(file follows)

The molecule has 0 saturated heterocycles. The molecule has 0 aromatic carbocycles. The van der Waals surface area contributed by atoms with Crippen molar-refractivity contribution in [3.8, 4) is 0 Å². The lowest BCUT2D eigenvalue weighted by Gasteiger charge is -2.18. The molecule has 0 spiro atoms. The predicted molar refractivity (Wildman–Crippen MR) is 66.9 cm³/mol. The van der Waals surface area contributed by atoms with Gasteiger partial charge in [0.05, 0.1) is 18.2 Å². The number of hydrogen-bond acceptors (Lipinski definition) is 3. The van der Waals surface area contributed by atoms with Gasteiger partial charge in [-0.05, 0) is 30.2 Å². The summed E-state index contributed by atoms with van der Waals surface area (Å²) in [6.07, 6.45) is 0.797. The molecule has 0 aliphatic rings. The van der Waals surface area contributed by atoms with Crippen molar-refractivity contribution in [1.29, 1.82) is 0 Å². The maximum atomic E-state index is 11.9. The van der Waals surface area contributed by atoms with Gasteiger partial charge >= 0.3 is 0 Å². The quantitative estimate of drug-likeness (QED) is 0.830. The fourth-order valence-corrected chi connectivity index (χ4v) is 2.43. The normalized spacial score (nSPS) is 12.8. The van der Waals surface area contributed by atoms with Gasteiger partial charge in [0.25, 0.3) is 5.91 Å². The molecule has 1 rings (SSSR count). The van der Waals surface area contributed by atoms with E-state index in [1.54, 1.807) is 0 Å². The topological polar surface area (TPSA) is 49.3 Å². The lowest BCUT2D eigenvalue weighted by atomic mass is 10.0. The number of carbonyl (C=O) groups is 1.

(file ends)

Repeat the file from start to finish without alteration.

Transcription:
The molecule has 0 saturated heterocycles. The molecule has 0 aromatic carbocycles. The van der Waals surface area contributed by atoms with Crippen molar-refractivity contribution in [3.8, 4) is 0 Å². The lowest BCUT2D eigenvalue weighted by Gasteiger charge is -2.18. The molecule has 0 spiro atoms. The predicted molar refractivity (Wildman–Crippen MR) is 66.9 cm³/mol. The van der Waals surface area contributed by atoms with Gasteiger partial charge in [0.05, 0.1) is 18.2 Å². The number of hydrogen-bond acceptors (Lipinski definition) is 3. The van der Waals surface area contributed by atoms with Gasteiger partial charge in [-0.05, 0) is 30.2 Å². The summed E-state index contributed by atoms with van der Waals surface area (Å²) in [6.07, 6.45) is 0.797. The molecule has 0 aliphatic rings. The van der Waals surface area contributed by atoms with Crippen molar-refractivity contribution in [1.29, 1.82) is 0 Å². The maximum atomic E-state index is 11.9. The van der Waals surface area contributed by atoms with Gasteiger partial charge >= 0.3 is 0 Å². The quantitative estimate of drug-likeness (QED) is 0.830. The fourth-order valence-corrected chi connectivity index (χ4v) is 2.43. The normalized spacial score (nSPS) is 12.8. The van der Waals surface area contributed by atoms with Gasteiger partial charge in [0.25, 0.3) is 5.91 Å². The molecule has 1 rings (SSSR count). The van der Waals surface area contributed by atoms with E-state index in [1.54, 1.807) is 0 Å². The topological polar surface area (TPSA) is 49.3 Å². The lowest BCUT2D eigenvalue weighted by atomic mass is 10.0. The number of carbonyl (C=O) groups is 1.